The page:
Greetings from Sarah Sundin on a drizzly day in northern California. As the year draws to a close, we begin to plan for the coming year. What a wonderful time to feature Dianne Neal Matthews, the author of four daily devotionals! Her newest offering, Designed for Devotion: A 365-Day Journey from Genesis to Revelation, just released, and it looks like a fabulous way to tour the Bible in 2013.
I always fantasized about being a writer but didn’t do anything about it. Then in my mid-forties, I began writing occasional articles for my church’s newsletter. When a pastor friend urged me to pursue writing professionally, I attended a writers’ conference (Write-to-Publish Conference, Chicago area). My only desire was for God to show me if writing was His will for me or my own self-centered dream. He answered clearly that week, and I’ve never doubted my calling since then.
How did you get your first book contract?
I started out writing devotions and one-page pieces for church bulletins and Sunday school take-home papers. After attending the conference a couple of years, I started discussing book ideas with editors. When I pitched an idea for a devotional based on seasons and holidays, the Tyndale House editor suggested adding historical anniversaries and pop culture trivia so it could be turned into a one-year book. He requested two weeks of sample devotions. Believe it or not, it took me almost two years to get those written and sent in. Because of that, I didn’t have high hopes. But several weeks later I got an amazing phone call–the committee had just voted to publish what would be titled The One Year: On This Day.
The most effective tool has been adapting devotions or excerpts into blog posts or articles. I do this regularly for a couple of websites, including FindingGodDaily.com and CBN.com. That allows readers to get a sample of my devotional writing and a feel for the book the excerpt came from.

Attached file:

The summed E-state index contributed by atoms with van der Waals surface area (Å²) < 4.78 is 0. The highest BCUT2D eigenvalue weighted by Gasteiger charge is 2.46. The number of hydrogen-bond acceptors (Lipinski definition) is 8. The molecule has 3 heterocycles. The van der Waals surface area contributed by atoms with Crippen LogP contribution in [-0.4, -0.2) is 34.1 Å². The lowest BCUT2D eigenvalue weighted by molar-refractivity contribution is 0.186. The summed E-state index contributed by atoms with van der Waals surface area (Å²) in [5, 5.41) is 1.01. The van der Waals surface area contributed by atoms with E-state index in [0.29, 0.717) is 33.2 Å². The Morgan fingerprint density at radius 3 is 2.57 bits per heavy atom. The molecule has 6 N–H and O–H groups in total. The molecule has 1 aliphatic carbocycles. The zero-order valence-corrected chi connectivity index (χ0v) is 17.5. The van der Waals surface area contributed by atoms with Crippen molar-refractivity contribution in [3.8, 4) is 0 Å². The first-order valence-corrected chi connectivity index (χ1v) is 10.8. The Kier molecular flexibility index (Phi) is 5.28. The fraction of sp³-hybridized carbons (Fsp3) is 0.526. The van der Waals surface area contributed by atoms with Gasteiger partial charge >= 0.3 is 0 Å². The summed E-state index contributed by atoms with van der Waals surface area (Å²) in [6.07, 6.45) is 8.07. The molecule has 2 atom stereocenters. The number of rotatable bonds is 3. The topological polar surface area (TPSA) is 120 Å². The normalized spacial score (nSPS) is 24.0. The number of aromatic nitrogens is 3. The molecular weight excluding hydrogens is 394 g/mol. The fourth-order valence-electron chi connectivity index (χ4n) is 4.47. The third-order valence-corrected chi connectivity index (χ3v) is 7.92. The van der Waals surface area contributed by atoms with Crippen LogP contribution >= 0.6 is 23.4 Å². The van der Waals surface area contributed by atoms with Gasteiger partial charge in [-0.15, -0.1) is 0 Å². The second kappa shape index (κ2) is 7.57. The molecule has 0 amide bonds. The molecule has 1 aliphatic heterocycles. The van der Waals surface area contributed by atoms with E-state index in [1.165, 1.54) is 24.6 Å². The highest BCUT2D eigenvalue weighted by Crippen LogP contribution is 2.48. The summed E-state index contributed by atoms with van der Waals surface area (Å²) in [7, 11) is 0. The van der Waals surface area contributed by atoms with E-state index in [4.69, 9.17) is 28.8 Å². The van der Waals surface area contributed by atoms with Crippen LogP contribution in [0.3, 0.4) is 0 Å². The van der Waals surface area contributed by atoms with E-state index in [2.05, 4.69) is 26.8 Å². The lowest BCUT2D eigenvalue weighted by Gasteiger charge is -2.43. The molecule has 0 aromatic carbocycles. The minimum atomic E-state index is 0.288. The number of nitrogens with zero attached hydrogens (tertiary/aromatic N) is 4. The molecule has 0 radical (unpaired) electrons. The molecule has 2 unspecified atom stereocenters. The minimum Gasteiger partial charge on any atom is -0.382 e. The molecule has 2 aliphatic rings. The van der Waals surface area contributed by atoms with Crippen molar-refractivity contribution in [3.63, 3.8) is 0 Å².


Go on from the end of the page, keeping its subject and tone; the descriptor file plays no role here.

What mistakes or wrong assumptions did you make with the marketing of your first book?
When my first book released, I’d heard over and over that publishers expect authors to market and promote their books. But looking back, I think I assumed that someone at the publishing house would tell me what to do and give me what I needed to do it. Since then I’ve discovered that the marketing and publicity departments are eager to partner with me, but I need to speak up. They’re happy to answer my questions and give feedback on promotional ideas. For my new book, Baker designed and provided bookmarks, a PDF file of sample devotions, and an e-blast geared toward Christmas. But I had to ask for each of those. It hasn’t been easy, but I’m learning to take the initiative.
What’s the funniest thing that happened during a promotional activity?
Just before I moved to Salt Lake City, a librarian friend invited me to be the featured author at her school’s book fair. When I flew into town, I saw that she had done an amazing job of promoting the event. Arriving at the school, a huge sign with my face and name greeted me at the end of the driveway. Outside the front doors, a large easel held another poster. Smaller signs dotted the walls in the hallway with info about my books. As I washed my hands in the bathroom, I noticed my face on the paper towel dispenser. I began to feel like a rock star.